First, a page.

One of the most talked about presentations at RealtimeConf 2013 was yeti Lance Stout and Philipp Hancke's demonstration of WebRTC signaling over XMPP, resulting in a federated video call within the browser.

This demo caught the attention of The VoIP Users Conference, or VUC a weekly, live discussion about all the telephony things, which began in 2007. Lance and Philipp will be joining the VUC community on December 27 at noon (Eastern Time) to discuss the potential of WebRTC as an interoperable tool to communicate within established protocols.

Philipp and Lance have been working together for some time on projects (strophe.jingle and, respectively) that push forward the ability of developers to utilize XMPP in tandem with the web, specifically WebRTC.

Join their conversation two weeks from today on Friday, December 27, at the, or track it on their Google+ community.

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Today, yeti Henrik Joreteg, will be discussing WebRTC on the weekly podcast, The Web Ahead. The hour long show allows host Jen Simmons the opportunity to chat one on one with each week's guest on the burgeoning technologies and platforms that are pushing the web forward.

Henrik is author of the popular library, SimpleWebRTC and lead developer for Talky, a tool we built for simple video chat and screen sharing. He's also heading up the effort to push WebRTC forward at

Henrik first spoke on WebRTC at JSConf Brazil and built AT&T's WebRTC focused att.js, which was showcased by AT&T at CES earlier this year. He spoke recently about WebRTC, first on a Realtime Data panel at EdgeConf this past September, and again at RealtimeConf 2013, in Portland a few weeks ago. Henrik will also be speaking at Cascadia.js later this month.

Go to 5by5's website to hear today's podcast with Henrik and Jen.

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People have a very special distaste for telecoms.

Between wiretapping, egregious data roaming and text messaging charges, the unreadability of our phone bills, and carrier lock-in, we have plenty of reasons. Add in the fact that we consider ourselves entirely dependent on them and we're all the more resentful and cynical.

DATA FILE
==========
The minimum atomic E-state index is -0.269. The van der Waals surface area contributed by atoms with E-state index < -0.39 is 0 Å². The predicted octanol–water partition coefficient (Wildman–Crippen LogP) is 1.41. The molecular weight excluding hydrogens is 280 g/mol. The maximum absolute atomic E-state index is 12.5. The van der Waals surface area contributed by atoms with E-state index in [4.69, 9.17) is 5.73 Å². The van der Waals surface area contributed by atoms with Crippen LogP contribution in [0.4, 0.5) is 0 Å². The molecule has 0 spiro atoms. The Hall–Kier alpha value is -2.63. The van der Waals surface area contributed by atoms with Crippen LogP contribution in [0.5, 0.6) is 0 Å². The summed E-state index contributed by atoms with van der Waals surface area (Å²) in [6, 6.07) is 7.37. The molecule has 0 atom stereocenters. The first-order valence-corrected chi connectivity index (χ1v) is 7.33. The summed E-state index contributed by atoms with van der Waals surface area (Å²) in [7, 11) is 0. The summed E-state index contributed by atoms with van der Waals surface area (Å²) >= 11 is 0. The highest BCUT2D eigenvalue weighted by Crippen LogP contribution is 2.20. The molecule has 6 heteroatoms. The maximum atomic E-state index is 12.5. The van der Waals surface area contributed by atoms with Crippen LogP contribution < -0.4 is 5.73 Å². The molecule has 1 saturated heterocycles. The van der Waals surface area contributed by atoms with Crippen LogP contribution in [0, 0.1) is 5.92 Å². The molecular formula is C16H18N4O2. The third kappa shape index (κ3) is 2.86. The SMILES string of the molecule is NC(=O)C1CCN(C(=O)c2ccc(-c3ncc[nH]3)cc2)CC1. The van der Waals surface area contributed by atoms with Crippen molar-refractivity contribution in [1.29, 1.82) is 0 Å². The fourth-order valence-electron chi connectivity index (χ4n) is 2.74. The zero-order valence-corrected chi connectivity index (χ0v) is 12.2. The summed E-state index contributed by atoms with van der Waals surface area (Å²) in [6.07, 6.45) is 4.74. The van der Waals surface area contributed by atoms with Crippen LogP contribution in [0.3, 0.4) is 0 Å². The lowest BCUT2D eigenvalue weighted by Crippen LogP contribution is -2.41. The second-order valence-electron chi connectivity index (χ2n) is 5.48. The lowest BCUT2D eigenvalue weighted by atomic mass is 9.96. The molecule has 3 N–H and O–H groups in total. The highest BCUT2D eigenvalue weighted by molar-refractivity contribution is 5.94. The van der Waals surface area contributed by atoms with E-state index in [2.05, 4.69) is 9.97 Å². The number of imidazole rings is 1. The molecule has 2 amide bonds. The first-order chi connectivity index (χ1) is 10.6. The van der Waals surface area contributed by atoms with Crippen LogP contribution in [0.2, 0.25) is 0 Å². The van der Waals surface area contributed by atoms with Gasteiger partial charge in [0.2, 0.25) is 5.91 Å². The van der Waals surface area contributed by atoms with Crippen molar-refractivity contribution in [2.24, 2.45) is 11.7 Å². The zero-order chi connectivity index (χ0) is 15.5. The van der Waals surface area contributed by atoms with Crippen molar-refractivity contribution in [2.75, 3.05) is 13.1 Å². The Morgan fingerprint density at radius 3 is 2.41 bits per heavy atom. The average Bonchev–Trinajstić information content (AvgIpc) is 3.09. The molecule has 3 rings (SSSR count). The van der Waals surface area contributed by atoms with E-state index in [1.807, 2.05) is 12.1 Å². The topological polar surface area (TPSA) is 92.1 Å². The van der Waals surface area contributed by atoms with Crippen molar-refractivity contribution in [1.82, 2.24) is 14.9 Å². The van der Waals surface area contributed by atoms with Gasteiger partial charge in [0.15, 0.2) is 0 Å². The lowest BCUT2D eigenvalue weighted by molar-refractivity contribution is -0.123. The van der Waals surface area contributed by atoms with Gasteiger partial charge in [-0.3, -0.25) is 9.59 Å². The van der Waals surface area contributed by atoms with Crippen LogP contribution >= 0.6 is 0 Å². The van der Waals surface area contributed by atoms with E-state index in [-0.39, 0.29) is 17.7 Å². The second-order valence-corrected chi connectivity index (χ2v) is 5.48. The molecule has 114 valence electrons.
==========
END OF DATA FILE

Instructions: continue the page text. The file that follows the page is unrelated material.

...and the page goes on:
But forget the traditional telecoms for a minute.

Google, Microsoft, Apple, and Facebook are truly the new telecoms—each within the last few years has built or bought a communication platform of their own.

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First—some important news: We've changed the dates.

Early this year, we announced dates for RealtimeConf, RedisConf, and a brand new, WebRTC-focused event. A short time later, our friends at LxJS announced their dates—which were unfortunately the same. We immediately reached out, discussed the mix-up, and determined that we were in the best position to change our dates.

After getting back to the states after being part of a wonderful first-time RealtimeConf EU smashingly organized by Julien Genestoux, we've reset dates and, in the meantime, we've made tremendous headway on conference planning.

Last year, we had a full week of Realtime events and we're just ramping that up a notch, by adding a full day focused on the most exciting realtime technology to hit the web: WebRTC.

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We're announcing two WebRTC projects today: SimpleWebRTC.js and

WebRTC is one of the most exciting additions to HTML5, enabling direct peer-to-peer connections for video and audio streaming. We’ve been playing with WebRTC for almost a year now, including helping clients like AT&T put it into play.

One conclusion we've come to is that WebRTC should be easier for developers to work with if it's going to gain more adoption. More people should be playing with this new amazing technology, but there's a lot of annoying complexity when working with it. As Mikeal Rogers put it, "It’s about 10x more complicated than WebSockets, and it’s taken 3 years to be where we are with WebSockets."


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One of the main focuses of AT&T's Developer Summit at CES in Las Vegas this year was WebRTC.

The AT&T WebRTC API truly untethers user phone numbers from their mobile device. When your phone number on your mobile rings, so can your browser and your tablet. It's the kind of thing that could make answering your phone or making a phone call from anywhere as easy as checking your email is today.

&yet was privileged to play a central role in AT&T's work with WebRTC this year, alongside other partners like Ericsson and Voxeo Labs.

&yet has teamed up with the AT&T Foundry in Palo Alto to deliver several projects this past year. Some were shared at CES and most of those are featured at and on AT&T's GitHub account. (Note that at this time, you have to be a registered AT&T Alpha Developer in order to use the API.)

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